The madrigal Ultimi miei sospiri
by Philippe Verdelot is among the finest and best-known secular pieces of the earlier part of the sixteenth century. As one of the early pioneers of the madrigal, Verdelot was also among the first to compose examples of the genre for as many as six parts, a texture which offers significant opportunities for contrast between high and low groups of voices, or other combinations. Such techniques form a major part of the text-setting strategy of this generation of madrigalists, with the text-obscuring properties of imitative counterpoint offset by the chance to re-hear the same words sung by another group of voices. Although madrigals of the 1520s do not approach the levels of chromaticism seen later in the century, the idiom is nonetheless highly expressive, due to these composers’ command of textual accent (impressively, since the majority of them, including Verdelot, were not native Italian speakers), and of tessitura. An instance of the latter is found in Ultimi miei sospiri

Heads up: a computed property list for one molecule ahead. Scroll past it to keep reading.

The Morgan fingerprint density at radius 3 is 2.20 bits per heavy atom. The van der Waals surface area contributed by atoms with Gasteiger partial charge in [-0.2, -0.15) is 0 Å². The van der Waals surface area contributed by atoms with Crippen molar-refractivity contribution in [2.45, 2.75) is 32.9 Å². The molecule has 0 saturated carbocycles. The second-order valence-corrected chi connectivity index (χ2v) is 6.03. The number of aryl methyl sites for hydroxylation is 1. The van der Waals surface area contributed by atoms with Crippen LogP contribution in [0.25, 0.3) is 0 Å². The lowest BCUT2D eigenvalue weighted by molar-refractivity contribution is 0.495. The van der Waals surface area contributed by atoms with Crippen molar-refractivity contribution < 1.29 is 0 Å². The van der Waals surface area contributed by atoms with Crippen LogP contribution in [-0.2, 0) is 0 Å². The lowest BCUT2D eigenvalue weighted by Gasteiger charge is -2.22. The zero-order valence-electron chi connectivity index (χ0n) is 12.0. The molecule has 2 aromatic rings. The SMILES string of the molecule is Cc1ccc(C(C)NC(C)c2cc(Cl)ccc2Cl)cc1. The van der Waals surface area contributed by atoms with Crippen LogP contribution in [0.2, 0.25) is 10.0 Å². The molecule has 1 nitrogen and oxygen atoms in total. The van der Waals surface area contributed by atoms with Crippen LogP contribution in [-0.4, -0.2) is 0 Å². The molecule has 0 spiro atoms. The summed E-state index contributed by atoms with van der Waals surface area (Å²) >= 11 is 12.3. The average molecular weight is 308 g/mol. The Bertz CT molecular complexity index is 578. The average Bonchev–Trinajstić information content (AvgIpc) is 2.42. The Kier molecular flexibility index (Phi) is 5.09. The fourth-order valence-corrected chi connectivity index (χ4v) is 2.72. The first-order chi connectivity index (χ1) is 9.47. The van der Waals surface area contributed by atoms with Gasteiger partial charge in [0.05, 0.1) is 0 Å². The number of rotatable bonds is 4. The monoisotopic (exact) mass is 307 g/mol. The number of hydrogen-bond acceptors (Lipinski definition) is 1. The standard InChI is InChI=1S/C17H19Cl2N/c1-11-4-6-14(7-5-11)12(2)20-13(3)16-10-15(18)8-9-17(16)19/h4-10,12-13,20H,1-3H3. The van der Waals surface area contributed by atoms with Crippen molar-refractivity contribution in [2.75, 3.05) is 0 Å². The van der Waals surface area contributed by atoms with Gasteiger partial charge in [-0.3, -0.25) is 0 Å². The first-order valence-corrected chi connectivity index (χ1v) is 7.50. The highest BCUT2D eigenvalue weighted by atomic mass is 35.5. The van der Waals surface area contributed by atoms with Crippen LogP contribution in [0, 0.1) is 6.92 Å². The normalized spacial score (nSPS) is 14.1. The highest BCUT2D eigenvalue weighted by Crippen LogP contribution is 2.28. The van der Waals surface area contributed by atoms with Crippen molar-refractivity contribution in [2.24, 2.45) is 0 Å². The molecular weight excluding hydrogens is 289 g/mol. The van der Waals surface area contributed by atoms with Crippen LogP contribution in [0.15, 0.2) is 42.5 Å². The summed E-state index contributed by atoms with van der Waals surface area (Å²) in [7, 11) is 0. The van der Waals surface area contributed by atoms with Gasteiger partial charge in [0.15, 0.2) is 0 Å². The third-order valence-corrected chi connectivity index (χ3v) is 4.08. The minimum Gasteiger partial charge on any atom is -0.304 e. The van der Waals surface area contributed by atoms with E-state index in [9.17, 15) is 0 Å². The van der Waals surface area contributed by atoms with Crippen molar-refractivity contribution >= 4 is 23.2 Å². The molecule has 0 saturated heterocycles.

at ‘Dite, o beltà infinita’ (‘Speak, O infinite beauty’) where the change of voice from narrative to interlocution is marked with a new entry on the highest pitch yet heard. Verdelot’s artistry is again observable towards the end of the piece where the long notes of ‘Tornat’in me’ (‘return to me’) appear to be guiding the music towards a peaceful ending, but a final effort at energetic movement is made on ‘ch’io non vorrò morire’, as the narrator rages against the dying of the light.
from notes by Stephen Rice © 2008